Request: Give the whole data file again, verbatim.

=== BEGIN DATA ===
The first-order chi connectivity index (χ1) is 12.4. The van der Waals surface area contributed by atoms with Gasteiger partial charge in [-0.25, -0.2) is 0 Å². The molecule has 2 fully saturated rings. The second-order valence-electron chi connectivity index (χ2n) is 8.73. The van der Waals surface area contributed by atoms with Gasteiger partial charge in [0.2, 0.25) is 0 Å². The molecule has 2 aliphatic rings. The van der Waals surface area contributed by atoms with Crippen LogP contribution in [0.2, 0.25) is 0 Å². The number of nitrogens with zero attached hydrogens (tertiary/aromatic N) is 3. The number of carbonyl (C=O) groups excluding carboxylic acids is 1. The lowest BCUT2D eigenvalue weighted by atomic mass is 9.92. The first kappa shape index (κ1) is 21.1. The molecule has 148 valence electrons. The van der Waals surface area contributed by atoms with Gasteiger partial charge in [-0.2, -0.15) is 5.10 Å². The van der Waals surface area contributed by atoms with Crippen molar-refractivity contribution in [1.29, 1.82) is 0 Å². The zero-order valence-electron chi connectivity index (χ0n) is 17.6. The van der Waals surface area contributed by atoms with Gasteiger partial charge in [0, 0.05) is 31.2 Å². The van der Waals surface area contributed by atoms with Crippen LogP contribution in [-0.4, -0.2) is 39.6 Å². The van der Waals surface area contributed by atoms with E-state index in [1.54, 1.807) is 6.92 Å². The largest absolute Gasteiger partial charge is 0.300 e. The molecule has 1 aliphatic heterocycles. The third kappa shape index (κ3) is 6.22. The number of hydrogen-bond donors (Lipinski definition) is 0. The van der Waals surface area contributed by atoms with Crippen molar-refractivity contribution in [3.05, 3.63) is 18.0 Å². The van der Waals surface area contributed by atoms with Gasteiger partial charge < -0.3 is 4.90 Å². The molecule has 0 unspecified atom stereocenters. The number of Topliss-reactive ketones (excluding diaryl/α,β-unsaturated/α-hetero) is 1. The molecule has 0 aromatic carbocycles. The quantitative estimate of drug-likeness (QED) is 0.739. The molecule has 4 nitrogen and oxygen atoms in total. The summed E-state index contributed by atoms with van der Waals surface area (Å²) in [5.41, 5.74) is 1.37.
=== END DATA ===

The first-order chi connectivity index (χ1) is 12.4. The van der Waals surface area contributed by atoms with Gasteiger partial charge in [-0.25, -0.2) is 0 Å². The molecule has 2 fully saturated rings. The second-order valence-electron chi connectivity index (χ2n) is 8.73. The van der Waals surface area contributed by atoms with Gasteiger partial charge in [0.2, 0.25) is 0 Å². The molecule has 2 aliphatic rings. The van der Waals surface area contributed by atoms with Crippen LogP contribution in [0.2, 0.25) is 0 Å². The number of nitrogens with zero attached hydrogens (tertiary/aromatic N) is 3. The number of carbonyl (C=O) groups excluding carboxylic acids is 1. The lowest BCUT2D eigenvalue weighted by atomic mass is 9.92. The first kappa shape index (κ1) is 21.1. The molecule has 148 valence electrons. The van der Waals surface area contributed by atoms with Gasteiger partial charge in [-0.2, -0.15) is 5.10 Å². The van der Waals surface area contributed by atoms with Crippen molar-refractivity contribution in [1.29, 1.82) is 0 Å². The zero-order valence-electron chi connectivity index (χ0n) is 17.6. The van der Waals surface area contributed by atoms with Gasteiger partial charge in [0, 0.05) is 31.2 Å². The van der Waals surface area contributed by atoms with Crippen LogP contribution in [-0.4, -0.2) is 39.6 Å². The van der Waals surface area contributed by atoms with E-state index in [1.54, 1.807) is 6.92 Å². The largest absolute Gasteiger partial charge is 0.300 e. The molecule has 1 aliphatic heterocycles. The third kappa shape index (κ3) is 6.22. The number of hydrogen-bond donors (Lipinski definition) is 0. The van der Waals surface area contributed by atoms with Crippen molar-refractivity contribution in [3.05, 3.63) is 18.0 Å². The van der Waals surface area contributed by atoms with Gasteiger partial charge < -0.3 is 4.90 Å². The molecule has 0 unspecified atom stereocenters. The number of Topliss-reactive ketones (excluding diaryl/α,β-unsaturated/α-hetero) is 1. The molecule has 0 aromatic carbocycles. The quantitative estimate of drug-likeness (QED) is 0.739. The molecule has 4 nitrogen and oxygen atoms in total. The summed E-state index contributed by atoms with van der Waals surface area (Å²) in [5.41, 5.74) is 1.37.